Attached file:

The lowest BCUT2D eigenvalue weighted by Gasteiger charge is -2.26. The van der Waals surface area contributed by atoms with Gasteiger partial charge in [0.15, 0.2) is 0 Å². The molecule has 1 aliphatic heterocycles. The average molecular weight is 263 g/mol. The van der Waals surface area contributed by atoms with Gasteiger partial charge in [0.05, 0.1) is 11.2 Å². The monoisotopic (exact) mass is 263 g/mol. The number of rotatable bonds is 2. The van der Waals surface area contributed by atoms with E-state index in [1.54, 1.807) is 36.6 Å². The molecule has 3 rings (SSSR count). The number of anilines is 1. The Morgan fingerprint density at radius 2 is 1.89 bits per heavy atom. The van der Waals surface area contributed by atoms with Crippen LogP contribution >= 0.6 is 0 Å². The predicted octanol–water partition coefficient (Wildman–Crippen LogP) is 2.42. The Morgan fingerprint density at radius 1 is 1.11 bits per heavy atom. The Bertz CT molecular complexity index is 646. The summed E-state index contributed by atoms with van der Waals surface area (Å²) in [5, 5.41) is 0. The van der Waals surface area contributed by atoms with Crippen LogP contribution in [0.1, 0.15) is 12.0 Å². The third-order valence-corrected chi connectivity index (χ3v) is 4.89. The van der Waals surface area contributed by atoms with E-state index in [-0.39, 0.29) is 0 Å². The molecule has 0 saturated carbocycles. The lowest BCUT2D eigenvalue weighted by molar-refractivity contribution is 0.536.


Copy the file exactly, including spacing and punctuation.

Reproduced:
The lowest BCUT2D eigenvalue weighted by Gasteiger charge is -2.26. The van der Waals surface area contributed by atoms with Gasteiger partial charge in [0.15, 0.2) is 0 Å². The molecule has 1 aliphatic heterocycles. The average molecular weight is 263 g/mol. The van der Waals surface area contributed by atoms with Gasteiger partial charge in [0.05, 0.1) is 11.2 Å². The monoisotopic (exact) mass is 263 g/mol. The number of rotatable bonds is 2. The van der Waals surface area contributed by atoms with E-state index in [1.54, 1.807) is 36.6 Å². The molecule has 3 rings (SSSR count). The number of anilines is 1. The Morgan fingerprint density at radius 2 is 1.89 bits per heavy atom. The van der Waals surface area contributed by atoms with Crippen LogP contribution >= 0.6 is 0 Å². The predicted octanol–water partition coefficient (Wildman–Crippen LogP) is 2.42. The Morgan fingerprint density at radius 1 is 1.11 bits per heavy atom. The Bertz CT molecular complexity index is 646. The summed E-state index contributed by atoms with van der Waals surface area (Å²) in [5, 5.41) is 0. The van der Waals surface area contributed by atoms with Crippen LogP contribution in [0.1, 0.15) is 12.0 Å². The third-order valence-corrected chi connectivity index (χ3v) is 4.89. The van der Waals surface area contributed by atoms with E-state index in [-0.39, 0.29) is 0 Å². The molecule has 0 saturated carbocycles. The lowest BCUT2D eigenvalue weighted by molar-refractivity contribution is 0.536.